When it comes to purchasing a power meter, my recommendation will always be to choose the most flexible product that your budget allows. For this reason I advise purchasing an on-bike unit that can be used both indoors and outdoors, and for training and racing. However, there are some compelling new indoor power training options that may fit your niche. Cycleops, maker of the most popular power meter, the Power Tap, has been incorporating its technology into spin cycles, and most recently, the PowerBeam Pro stationary trainer.
I have used Computrainers in my coaching business for over a decade. The Computrainer is a very sophisticated and accurate training tool that has a lot of bells and whistles, but is also quirky and not very user friendly. It functions as a stand alone ergometer/power meter or it can be hooked up to a PC for more featured functionality. The software that comes with the CT allows an athlete to ride courses and race other athletes in virtual reality, and it has a software device called “spin scan” that graphically displays where and how you are producing torque throughout the pedal stroke. The Spin Scan by itself is a valuable coaching and training tool that we often use in our bike fitting process.
How does the Computrainer compare to the new PowerBeam? It really depends on what your needs are. For out of the box ease of use, the PowerBeam fairly crushes the CT. It comes fully assembled and requires a short learning curve. If you have used a stationary trainer before, set up is a breeze. The wireless head unit functions in wattage mode (a feedback loop maintains consistent wattage as cadence varies) or slope mode, in which you can set the resistance, as if climbing a hill. The display is intuitive and functional. Within minutes you have your metrics of cadence, heart rate, power, etc. displaying and are you are rolling. The PowerBeam does have a virtual cadence (senses cadence by power fluctuation) function similar to a Power Tap, although the lag time is a bit longer. If you don’t want to hook up the wireless cadence sensor and don’t mind the lag time, then it is functional. In comparison, a Computrainer requires considerably more set up time and subsequent frustration, especially if the user is less technologically savvy. Because it is PC based, you must install the software, drivers, software patches, driver updates, and change PC settings, sometimes to no avail. Be prepared to spend a lot of time with the Computrainer owners manual(s) and learning the how the head unit functions, which is also not very intuitive or visual.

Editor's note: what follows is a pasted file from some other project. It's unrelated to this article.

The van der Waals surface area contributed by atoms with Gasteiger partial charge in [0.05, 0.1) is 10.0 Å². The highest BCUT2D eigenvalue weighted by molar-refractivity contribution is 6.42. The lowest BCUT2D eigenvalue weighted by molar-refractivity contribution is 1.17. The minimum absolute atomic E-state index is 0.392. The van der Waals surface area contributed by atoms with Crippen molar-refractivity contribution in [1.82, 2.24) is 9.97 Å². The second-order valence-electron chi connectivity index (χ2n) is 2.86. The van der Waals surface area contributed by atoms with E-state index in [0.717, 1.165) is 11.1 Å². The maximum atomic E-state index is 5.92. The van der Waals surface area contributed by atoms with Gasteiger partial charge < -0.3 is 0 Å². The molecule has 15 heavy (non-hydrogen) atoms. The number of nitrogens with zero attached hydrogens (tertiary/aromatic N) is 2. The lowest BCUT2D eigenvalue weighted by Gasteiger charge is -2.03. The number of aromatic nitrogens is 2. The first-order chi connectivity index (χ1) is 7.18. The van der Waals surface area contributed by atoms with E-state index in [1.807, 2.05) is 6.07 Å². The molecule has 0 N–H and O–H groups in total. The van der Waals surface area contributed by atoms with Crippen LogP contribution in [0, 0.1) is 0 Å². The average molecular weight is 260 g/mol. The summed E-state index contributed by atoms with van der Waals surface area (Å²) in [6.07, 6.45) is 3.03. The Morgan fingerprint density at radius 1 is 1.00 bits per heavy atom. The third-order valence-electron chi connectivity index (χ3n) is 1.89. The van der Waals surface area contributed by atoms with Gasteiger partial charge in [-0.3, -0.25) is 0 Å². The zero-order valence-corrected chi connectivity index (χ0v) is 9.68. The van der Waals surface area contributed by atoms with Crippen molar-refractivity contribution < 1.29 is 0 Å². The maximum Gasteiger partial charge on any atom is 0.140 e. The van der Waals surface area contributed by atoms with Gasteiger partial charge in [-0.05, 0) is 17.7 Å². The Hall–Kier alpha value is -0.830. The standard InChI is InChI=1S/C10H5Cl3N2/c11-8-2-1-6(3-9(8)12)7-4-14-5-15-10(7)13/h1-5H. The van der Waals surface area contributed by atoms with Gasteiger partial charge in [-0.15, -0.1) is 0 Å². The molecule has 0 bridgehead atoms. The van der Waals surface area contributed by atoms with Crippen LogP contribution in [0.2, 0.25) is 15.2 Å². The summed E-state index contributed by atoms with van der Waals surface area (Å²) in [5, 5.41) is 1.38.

The Computrainer is not highly portable. To get full functionality you need a PC and four separate cords for PC interface, power cord, control unit, and cadence plus the heart rate sensor, or three cords in stand alone ergometer mode. The cords often get caught and cut in drive trains or frayed and the connectors into the motor unit can break if not handled carefully. Computrainers work best when they are not moved often. They are very stable but heavy and wide.
The PowerBeam stand is very well thought out. It folds flat and has an adjustable leveler for uneven surfaces. The legs have lock out mechanisms and the cam lock that interfaces with the rear tire keeps you from over tightening once set. It definitely is the best stand design I have come across: simple, relatively light, durable, and functional. It is easily portable to stationary training classes, although it does require a power cord. The PowerBeam would be even better with a rechargeable battery pack instead of an AC power cord.
The PowerBeam head unit uploads directly to the proprietary Power Agent software and to Training Peaks/WKO software, whereas the Computrainer requires saving and uploading a file manually. For post workout analysis of raw data, the PowerBeam is quicker, easier, and the Power Agent software much more useable. Workouts can also be created for the PowerBeam and uploaded to the head unit; the resistance of the trainer changes with the course or workout you create. It is ANT+ compatible, which means that it functions with the new Joule head unit, although if you already own a Power Tap I do not see that as a major selling feature. The resistance is very precise, like the Computrainer, and if you are used to finding a lot of “space” between gears on your fluid trainer you will be pleasantly surprised by an electronic trainer. The only thing I did not like about the Head unit is that the rubber mounting straps tore off after just a few uses.
Although the Computrainer software is very dated, it does function in a way the PowerBeam can’t—as an entertainment tool. Riding the five hour Ironman Wisconsin course is a lot more motivating when you can see it in virtual reality or racing the pacer. If you are snowed in for the winter and need a way to ward off the mind-numbing boredom of riding on the trainer, this may be worth the extra expense and hassle of setting up the Computrainer. Computrainers can also be linked together is small groups and you have the ability to create 3D courses of your own. A Computrainer’s accuracy is purported to be the best there is, whereas the PowerBeam is +/- 5%. You will find that most institutions and testing centers use Computrainers for this reason, but in order to achieve that accuracy the CT must be warmed up and calibrated each time.
The PowerBeam and Computrainer are really two separate tools that encompass some of the same features. The PowerBeam is simple, reliable, and easily functional, whereas the
Computrainer is a much more complex and featured PC software based training system. Whether or not you will use these features should probably dictate your purchase. If you are technophobic, a Computrainer, or perhaps power based training in general, may not be for you.